INCOME AND WEALTH IN GHANA: ISSUES OF DISTRIBUTION AND DETERMINANTS

Jr. B. Afful, J. Nunoo, A. Arthur-Biney

Abstract


Inequality has been a major problem facing many countries, with Ghana not being an exception. The enormous problems of inequality have engendered worldwide fight (both physical and intellectual) towards its elimination. Unfortunately, the debate on inequality and its decomposition has often beenbased on income or consumption inequality with little attention onwealth inequality. To get the complete picture of the inequality levels in Ghana, it is appropriate to look at inequality from the wealth angle and then compare the two. Using the Ghana Living Standards Survey of 2006/07 and 2012/13, this study sought to compare the patterns and trends of income and wealth inequality, decompose the Gini coefficient by subgroup and by source, find the marginal effects and then finally look at the effect of economic dependency on income and wealth. The Principal Component Analysis (PCA) was used to calculate the wealth index and the Gini coefficient was used to calculate both wealth and income inequality. The Theil index was used to decompose both income and wealth inequality across all the geographical areas, gender, age, income and asset. The Gini coefficient was further decomposed and their partial derivatives used as marginal effects. The Ordinary Least Squares (OLS) was used to find the effect of economic dependency on income and wealth. Using the Gini coefficient, it was realized that there was a decrease in wealth inequality whereas income inequality increased between 2006 and 2013. However, there were still wide disparities across the geographical areas in terms of either income or household assets. The source component decomposition analyses suggest that income inequality in the urban, rural, male and female have increased over the study period while that of the female has reduced. Asset inequality on the other hand, decreased in the urban but increased around rural, male and female. The study also shows that economic dependency reduces income but increases household assets. This study therefore advocates for policies that will address the needs of the deprived areas through creation of jobs and provision of basic social amenities in order to close the income and the asset inequality gap in Ghana.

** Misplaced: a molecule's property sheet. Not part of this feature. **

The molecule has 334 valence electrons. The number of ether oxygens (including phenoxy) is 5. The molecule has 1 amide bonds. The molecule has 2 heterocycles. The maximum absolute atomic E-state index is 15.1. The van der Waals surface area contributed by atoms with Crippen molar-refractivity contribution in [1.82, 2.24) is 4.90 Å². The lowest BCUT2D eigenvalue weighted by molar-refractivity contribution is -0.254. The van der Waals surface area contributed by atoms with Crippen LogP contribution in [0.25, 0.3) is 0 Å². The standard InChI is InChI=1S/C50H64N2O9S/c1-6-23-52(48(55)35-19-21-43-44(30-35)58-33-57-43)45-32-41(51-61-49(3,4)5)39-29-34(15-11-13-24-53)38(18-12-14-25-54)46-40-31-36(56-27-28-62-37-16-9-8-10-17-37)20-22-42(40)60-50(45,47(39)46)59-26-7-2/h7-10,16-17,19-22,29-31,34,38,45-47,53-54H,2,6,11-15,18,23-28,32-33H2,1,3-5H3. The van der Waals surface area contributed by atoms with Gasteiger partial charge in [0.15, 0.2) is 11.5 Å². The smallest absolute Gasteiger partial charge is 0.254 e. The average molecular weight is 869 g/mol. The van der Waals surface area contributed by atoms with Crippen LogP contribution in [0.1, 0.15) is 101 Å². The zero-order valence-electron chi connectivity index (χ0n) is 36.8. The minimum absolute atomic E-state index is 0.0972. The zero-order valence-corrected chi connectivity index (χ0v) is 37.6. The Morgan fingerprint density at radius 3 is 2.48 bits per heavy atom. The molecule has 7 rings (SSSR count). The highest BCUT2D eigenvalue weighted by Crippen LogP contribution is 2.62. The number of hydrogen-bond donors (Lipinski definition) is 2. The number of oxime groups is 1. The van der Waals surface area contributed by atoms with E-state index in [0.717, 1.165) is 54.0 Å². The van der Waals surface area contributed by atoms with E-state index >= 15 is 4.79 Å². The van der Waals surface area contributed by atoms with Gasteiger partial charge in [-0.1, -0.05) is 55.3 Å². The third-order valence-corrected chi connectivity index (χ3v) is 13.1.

Keywords: Income, Asset, Inequality, Dependency, Ghana


Full Text:

PDF

Refbacks

  • There are currently no refbacks.


 Ghana